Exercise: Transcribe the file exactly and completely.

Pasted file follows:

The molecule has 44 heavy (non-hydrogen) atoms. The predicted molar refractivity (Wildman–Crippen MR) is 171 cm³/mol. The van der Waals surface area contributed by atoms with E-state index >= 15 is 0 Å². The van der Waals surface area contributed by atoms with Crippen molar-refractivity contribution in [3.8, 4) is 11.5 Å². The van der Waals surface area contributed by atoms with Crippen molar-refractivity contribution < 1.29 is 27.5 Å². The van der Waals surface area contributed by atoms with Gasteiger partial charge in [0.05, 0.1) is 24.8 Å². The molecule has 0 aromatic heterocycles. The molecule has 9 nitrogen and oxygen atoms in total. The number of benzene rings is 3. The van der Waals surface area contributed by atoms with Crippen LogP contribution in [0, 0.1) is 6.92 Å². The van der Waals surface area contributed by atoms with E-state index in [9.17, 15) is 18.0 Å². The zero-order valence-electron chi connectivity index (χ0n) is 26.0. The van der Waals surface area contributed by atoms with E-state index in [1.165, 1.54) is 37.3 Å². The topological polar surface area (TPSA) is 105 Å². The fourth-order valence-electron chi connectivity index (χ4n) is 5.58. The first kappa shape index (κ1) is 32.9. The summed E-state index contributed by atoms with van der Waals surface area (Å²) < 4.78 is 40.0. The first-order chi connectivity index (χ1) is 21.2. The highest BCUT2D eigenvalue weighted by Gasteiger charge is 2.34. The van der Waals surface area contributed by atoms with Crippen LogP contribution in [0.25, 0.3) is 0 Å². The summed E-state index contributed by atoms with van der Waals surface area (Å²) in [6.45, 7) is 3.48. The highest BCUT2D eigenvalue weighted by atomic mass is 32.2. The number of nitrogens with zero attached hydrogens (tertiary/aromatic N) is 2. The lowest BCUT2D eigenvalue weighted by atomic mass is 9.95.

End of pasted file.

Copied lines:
The molecule has 44 heavy (non-hydrogen) atoms. The predicted molar refractivity (Wildman–Crippen MR) is 171 cm³/mol. The van der Waals surface area contributed by atoms with E-state index >= 15 is 0 Å². The van der Waals surface area contributed by atoms with Crippen molar-refractivity contribution in [3.8, 4) is 11.5 Å². The van der Waals surface area contributed by atoms with Crippen molar-refractivity contribution < 1.29 is 27.5 Å². The van der Waals surface area contributed by atoms with Gasteiger partial charge in [0.05, 0.1) is 24.8 Å². The molecule has 0 aromatic heterocycles. The molecule has 9 nitrogen and oxygen atoms in total. The number of benzene rings is 3. The van der Waals surface area contributed by atoms with Crippen LogP contribution in [0, 0.1) is 6.92 Å². The van der Waals surface area contributed by atoms with E-state index in [9.17, 15) is 18.0 Å². The zero-order valence-electron chi connectivity index (χ0n) is 26.0. The van der Waals surface area contributed by atoms with E-state index in [1.165, 1.54) is 37.3 Å². The topological polar surface area (TPSA) is 105 Å². The fourth-order valence-electron chi connectivity index (χ4n) is 5.58. The first kappa shape index (κ1) is 32.9. The summed E-state index contributed by atoms with van der Waals surface area (Å²) < 4.78 is 40.0. The first-order chi connectivity index (χ1) is 21.2. The highest BCUT2D eigenvalue weighted by Gasteiger charge is 2.34. The van der Waals surface area contributed by atoms with Crippen LogP contribution in [0.25, 0.3) is 0 Å². The summed E-state index contributed by atoms with van der Waals surface area (Å²) in [6.45, 7) is 3.48. The highest BCUT2D eigenvalue weighted by atomic mass is 32.2. The number of nitrogens with zero attached hydrogens (tertiary/aromatic N) is 2. The lowest BCUT2D eigenvalue weighted by atomic mass is 9.95.